PRINT January 2014


William Kentridge

William Kentridge, The Refusal of Time, 2012, five-channel video projection, sound, megaphones, mixed media. Installation view, Metropolitan Museum of Art, New York, 2013.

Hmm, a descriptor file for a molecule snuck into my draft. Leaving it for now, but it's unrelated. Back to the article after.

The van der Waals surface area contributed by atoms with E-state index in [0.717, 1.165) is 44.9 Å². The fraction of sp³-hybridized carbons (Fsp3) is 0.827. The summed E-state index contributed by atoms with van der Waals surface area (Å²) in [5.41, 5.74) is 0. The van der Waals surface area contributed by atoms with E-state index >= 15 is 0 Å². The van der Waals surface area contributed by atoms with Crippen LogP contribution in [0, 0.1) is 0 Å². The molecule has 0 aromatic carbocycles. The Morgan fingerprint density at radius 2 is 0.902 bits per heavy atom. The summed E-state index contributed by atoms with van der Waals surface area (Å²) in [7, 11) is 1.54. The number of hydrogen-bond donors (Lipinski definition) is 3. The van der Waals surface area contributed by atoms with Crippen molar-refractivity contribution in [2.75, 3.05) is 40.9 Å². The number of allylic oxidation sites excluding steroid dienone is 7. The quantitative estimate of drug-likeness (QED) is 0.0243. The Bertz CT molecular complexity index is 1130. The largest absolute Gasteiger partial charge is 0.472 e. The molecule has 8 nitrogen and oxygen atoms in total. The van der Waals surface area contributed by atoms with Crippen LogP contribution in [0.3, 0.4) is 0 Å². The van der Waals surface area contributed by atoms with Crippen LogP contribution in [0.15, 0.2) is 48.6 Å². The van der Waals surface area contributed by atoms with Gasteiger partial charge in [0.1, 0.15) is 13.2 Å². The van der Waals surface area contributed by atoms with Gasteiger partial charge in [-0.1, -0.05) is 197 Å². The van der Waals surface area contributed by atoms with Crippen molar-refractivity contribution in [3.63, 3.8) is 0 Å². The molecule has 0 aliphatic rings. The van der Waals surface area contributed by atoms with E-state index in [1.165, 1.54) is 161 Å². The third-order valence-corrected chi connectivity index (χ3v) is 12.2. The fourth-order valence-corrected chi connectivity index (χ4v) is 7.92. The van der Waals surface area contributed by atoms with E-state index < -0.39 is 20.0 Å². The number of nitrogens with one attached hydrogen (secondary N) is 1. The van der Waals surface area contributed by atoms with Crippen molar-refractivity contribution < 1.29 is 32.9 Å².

A MELANCHOLY GENIUS of the great tradition, William Kentridge asks the big questions. With The Refusal of Time, he wonders: Is it all over when we die? After debuting at Documenta 13 in 2012, the installation made its New York premiere at the Metropolitan Museum of Art this past fall (it is on view until May 11). It tackles no less than the vicissitudes of time, the end of the universe, black holes, and string theory; yet this visionary treatment of such weighty subjects prompts a feeling of almost religious reassurance. Produced with many contributors, the work is pure Kentridge on an operatic scale. The artist drew inspiration from hours of conversation with historian of science Peter Galison, who is credited as collaborator, along with video editor Catherine Meyburgh and composer Philip Miller. The work’s nostalgic aesthetic is enlivened by the addition of South African

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